Many years ago, when I first saw Autechre at Manchester’s Roadhouse (it must have been around 1995), they insisted that all the stage lights be turned off when they came on. The result was two barely discernable figures in the gloom – the ultimate in invisibility on stage. Or so I thought. Sound and animation artist Konx-Om-Pax took that one stage further by crouching on the floor in the dark, behind most of the equipment, peering at his laptop. Only the occasional flash of movement gave away his position. To be honest, it was no less dull, in a visual way, than the recent Murcof show where Fernando Corona stood in full view staring at his Apple. At times Konx-Om-Pax’s music was extraordinary. One track resembled the sound of dying pinball machines blitzed in a hail of white noise: another a beautiful, looped prepared piano melody gradually attacked by a plague of viruses. It was difficult listening at times, but totally absorbing. The most bizarre track of all was the final one – a completely straight and funky slice of minimal techno that seemed to beam in from another set altogether.
RememberRemember at least tried to present something visually, but it was totally shambolic. An old film of Scots legend Tom Weir out and about in the islands was projected on the back wall, but was obscured for the most part by Graeme’s shadow. And as with the last time I saw him, he seemed to be fighting a losing battle with his equipment for a lot of the set. This reached an embarrassing nadir during the third track. A looped xylophone sample tinkled away while he scrabbled around looking for something, before giving up and apologising. Each tune seemed to take an age to get going, and there was usually a false start as something, somewhere was not plugged in or switched on. All this may make the set seem like an exercise in endurance, but there were rich rewards for the patient listener. The pieces have a naïve, playful charm, but when they get going, with layers of guitar, bass, handclaps and various toys, stationery objects etc, they develop into something immensely powerful and fulfilling. The addition of saxophone and melodica on two of the four pieces helped give them a warm breadth.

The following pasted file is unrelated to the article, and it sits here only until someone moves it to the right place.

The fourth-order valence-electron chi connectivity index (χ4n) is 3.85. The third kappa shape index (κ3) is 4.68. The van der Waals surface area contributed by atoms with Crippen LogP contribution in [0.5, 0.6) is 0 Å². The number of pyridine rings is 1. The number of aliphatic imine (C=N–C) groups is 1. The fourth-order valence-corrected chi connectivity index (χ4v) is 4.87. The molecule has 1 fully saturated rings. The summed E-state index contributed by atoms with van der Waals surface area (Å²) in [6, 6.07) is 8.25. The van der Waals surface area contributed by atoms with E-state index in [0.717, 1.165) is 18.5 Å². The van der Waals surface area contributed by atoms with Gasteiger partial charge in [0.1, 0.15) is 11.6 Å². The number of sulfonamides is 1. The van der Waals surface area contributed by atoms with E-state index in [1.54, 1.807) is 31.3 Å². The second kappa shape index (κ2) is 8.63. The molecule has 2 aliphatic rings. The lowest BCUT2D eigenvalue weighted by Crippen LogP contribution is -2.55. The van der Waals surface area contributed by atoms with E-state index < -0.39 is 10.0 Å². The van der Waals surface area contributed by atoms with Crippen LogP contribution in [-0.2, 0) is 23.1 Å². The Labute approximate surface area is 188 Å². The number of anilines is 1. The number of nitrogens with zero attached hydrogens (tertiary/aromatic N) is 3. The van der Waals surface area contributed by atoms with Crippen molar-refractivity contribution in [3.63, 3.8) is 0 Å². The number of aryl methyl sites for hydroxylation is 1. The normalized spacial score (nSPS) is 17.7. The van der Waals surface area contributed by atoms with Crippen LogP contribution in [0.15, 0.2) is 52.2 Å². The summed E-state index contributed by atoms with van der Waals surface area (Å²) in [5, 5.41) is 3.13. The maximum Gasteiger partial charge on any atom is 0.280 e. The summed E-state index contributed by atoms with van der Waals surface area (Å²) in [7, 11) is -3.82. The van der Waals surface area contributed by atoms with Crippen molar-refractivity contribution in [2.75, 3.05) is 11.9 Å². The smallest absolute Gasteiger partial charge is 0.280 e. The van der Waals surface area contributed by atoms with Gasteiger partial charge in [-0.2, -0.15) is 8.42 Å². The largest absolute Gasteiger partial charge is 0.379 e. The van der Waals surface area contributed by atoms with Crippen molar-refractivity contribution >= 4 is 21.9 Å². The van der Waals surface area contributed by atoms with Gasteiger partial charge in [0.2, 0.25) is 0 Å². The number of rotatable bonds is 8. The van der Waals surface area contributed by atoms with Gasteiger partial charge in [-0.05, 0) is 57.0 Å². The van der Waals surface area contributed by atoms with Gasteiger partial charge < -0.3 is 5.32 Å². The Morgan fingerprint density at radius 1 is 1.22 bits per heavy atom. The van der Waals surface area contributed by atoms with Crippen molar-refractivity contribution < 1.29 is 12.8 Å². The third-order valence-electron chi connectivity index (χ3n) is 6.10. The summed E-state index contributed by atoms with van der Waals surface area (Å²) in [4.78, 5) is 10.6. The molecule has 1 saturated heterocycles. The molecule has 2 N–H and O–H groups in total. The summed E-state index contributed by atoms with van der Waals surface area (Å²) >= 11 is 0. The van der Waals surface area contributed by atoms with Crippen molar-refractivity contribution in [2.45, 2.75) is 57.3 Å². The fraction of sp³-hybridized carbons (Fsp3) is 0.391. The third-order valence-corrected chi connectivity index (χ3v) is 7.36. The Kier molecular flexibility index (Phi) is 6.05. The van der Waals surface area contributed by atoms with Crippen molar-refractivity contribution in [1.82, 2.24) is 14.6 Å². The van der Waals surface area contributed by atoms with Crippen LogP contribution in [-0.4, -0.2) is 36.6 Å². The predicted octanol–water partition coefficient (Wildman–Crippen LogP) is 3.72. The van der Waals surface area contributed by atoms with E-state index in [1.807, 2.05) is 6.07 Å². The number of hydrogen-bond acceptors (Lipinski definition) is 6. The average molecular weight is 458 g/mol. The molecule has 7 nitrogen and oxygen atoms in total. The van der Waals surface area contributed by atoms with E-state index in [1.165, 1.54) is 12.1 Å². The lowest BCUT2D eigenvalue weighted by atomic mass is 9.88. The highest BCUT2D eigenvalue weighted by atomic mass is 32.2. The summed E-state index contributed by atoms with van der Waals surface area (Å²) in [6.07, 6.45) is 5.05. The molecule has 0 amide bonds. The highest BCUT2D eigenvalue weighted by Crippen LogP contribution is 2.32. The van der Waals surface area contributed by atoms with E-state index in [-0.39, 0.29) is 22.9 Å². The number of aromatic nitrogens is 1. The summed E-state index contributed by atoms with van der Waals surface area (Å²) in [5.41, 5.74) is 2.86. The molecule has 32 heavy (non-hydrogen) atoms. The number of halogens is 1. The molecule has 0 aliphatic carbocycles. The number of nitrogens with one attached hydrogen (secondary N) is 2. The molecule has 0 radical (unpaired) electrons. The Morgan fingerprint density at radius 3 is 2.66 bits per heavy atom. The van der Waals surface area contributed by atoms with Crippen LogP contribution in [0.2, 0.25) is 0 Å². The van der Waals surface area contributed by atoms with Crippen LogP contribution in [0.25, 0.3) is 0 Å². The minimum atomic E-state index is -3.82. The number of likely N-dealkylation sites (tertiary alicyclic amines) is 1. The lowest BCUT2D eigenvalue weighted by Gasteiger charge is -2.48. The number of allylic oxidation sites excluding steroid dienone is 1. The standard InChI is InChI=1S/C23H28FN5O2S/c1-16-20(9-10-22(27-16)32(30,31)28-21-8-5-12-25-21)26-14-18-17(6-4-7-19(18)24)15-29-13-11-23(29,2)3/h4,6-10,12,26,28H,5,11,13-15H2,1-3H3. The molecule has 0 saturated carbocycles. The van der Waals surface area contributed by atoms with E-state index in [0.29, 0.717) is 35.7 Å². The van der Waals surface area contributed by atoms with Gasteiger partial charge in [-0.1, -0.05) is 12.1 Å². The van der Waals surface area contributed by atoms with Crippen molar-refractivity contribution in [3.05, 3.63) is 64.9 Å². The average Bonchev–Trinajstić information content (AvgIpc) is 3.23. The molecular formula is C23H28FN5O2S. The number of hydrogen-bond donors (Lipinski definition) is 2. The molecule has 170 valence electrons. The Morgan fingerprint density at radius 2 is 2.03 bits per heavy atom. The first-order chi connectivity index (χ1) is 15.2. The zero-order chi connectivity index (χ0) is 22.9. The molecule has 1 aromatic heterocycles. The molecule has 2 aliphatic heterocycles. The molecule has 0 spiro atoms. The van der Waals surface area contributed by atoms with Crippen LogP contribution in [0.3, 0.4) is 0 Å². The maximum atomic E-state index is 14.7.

Galchen make furious, cinematic instrumental rock of a broadly similar stripe to 65daysofstatic. It can be both grindingly brutal, and gloriously blissful – often within the same song. Tonight seemed a little patchy. The snare drum was mixed way too loud and all but drowned out everything else at times. And the general sound tended to descend into a sonic soup during the loud passages. The quieter stuff worked better. There seemed some sort of tension between members on stage, too, which led to an oddly strained atmosphere. Thirty minutes and they were done. Galchen are an exciting band, but tonight was a bit of an off night for them. Everyone has ‘em.